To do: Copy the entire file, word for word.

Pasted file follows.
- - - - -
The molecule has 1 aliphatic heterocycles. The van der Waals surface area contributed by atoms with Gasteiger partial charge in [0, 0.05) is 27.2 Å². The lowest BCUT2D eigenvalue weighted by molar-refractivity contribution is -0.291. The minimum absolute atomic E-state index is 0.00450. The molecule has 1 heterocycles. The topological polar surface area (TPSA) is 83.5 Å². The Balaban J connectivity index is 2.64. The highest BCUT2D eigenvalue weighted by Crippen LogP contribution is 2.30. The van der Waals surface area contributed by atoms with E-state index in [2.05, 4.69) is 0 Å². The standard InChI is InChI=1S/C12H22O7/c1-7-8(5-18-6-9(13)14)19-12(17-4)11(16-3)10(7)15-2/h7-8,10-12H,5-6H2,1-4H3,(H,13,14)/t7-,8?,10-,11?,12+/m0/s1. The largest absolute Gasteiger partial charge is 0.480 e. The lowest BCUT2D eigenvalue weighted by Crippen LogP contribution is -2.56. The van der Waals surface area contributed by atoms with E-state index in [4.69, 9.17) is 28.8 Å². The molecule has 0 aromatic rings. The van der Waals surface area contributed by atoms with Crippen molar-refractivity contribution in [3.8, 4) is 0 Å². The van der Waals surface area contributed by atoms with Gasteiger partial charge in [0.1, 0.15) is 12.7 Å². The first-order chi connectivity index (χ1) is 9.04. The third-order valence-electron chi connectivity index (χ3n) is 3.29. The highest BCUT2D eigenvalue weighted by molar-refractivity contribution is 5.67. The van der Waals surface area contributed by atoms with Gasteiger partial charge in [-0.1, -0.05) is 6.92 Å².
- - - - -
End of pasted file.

The molecule has 1 aliphatic heterocycles. The van der Waals surface area contributed by atoms with Gasteiger partial charge in [0, 0.05) is 27.2 Å². The lowest BCUT2D eigenvalue weighted by molar-refractivity contribution is -0.291. The minimum absolute atomic E-state index is 0.00450. The molecule has 1 heterocycles. The topological polar surface area (TPSA) is 83.5 Å². The Balaban J connectivity index is 2.64. The highest BCUT2D eigenvalue weighted by Crippen LogP contribution is 2.30. The van der Waals surface area contributed by atoms with E-state index in [2.05, 4.69) is 0 Å². The standard InChI is InChI=1S/C12H22O7/c1-7-8(5-18-6-9(13)14)19-12(17-4)11(16-3)10(7)15-2/h7-8,10-12H,5-6H2,1-4H3,(H,13,14)/t7-,8?,10-,11?,12+/m0/s1. The largest absolute Gasteiger partial charge is 0.480 e. The lowest BCUT2D eigenvalue weighted by Crippen LogP contribution is -2.56. The van der Waals surface area contributed by atoms with E-state index in [4.69, 9.17) is 28.8 Å². The molecule has 0 aromatic rings. The van der Waals surface area contributed by atoms with Crippen molar-refractivity contribution in [3.8, 4) is 0 Å². The van der Waals surface area contributed by atoms with Gasteiger partial charge in [0.1, 0.15) is 12.7 Å². The first-order chi connectivity index (χ1) is 9.04. The third-order valence-electron chi connectivity index (χ3n) is 3.29. The highest BCUT2D eigenvalue weighted by molar-refractivity contribution is 5.67. The van der Waals surface area contributed by atoms with Gasteiger partial charge in [-0.1, -0.05) is 6.92 Å².